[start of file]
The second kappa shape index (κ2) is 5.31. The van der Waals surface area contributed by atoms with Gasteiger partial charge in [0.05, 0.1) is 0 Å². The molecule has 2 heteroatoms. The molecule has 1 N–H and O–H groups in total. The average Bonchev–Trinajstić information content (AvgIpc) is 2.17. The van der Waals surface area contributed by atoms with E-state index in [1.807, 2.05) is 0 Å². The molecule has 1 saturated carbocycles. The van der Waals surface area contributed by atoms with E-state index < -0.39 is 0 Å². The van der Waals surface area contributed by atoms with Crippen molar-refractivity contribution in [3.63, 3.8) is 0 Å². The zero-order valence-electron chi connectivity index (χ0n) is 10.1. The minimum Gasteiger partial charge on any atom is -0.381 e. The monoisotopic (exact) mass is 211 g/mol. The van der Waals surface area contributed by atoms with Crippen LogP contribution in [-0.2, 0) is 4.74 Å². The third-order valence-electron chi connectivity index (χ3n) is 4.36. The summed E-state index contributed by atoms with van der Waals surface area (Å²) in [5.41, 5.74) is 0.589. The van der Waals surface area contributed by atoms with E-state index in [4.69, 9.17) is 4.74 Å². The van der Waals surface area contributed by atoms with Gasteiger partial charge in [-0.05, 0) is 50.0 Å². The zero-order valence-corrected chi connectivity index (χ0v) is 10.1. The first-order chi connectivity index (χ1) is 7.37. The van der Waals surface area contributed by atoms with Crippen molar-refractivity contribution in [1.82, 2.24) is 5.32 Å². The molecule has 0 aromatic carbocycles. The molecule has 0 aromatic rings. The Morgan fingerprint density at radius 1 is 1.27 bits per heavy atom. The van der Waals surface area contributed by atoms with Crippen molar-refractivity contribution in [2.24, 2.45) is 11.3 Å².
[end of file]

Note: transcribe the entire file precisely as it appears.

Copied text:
The second kappa shape index (κ2) is 5.31. The van der Waals surface area contributed by atoms with Gasteiger partial charge in [0.05, 0.1) is 0 Å². The molecule has 2 heteroatoms. The molecule has 1 N–H and O–H groups in total. The average Bonchev–Trinajstić information content (AvgIpc) is 2.17. The van der Waals surface area contributed by atoms with E-state index in [1.807, 2.05) is 0 Å². The molecule has 1 saturated carbocycles. The van der Waals surface area contributed by atoms with E-state index < -0.39 is 0 Å². The van der Waals surface area contributed by atoms with Crippen molar-refractivity contribution in [3.63, 3.8) is 0 Å². The zero-order valence-electron chi connectivity index (χ0n) is 10.1. The minimum Gasteiger partial charge on any atom is -0.381 e. The monoisotopic (exact) mass is 211 g/mol. The van der Waals surface area contributed by atoms with Crippen LogP contribution in [-0.2, 0) is 4.74 Å². The third-order valence-electron chi connectivity index (χ3n) is 4.36. The summed E-state index contributed by atoms with van der Waals surface area (Å²) in [5.41, 5.74) is 0.589. The van der Waals surface area contributed by atoms with E-state index in [4.69, 9.17) is 4.74 Å². The van der Waals surface area contributed by atoms with Gasteiger partial charge in [-0.05, 0) is 50.0 Å². The zero-order valence-corrected chi connectivity index (χ0v) is 10.1. The first-order chi connectivity index (χ1) is 7.37. The van der Waals surface area contributed by atoms with Crippen molar-refractivity contribution in [1.82, 2.24) is 5.32 Å². The molecule has 0 aromatic carbocycles. The molecule has 0 aromatic rings. The Morgan fingerprint density at radius 1 is 1.27 bits per heavy atom. The van der Waals surface area contributed by atoms with Crippen molar-refractivity contribution in [2.24, 2.45) is 11.3 Å².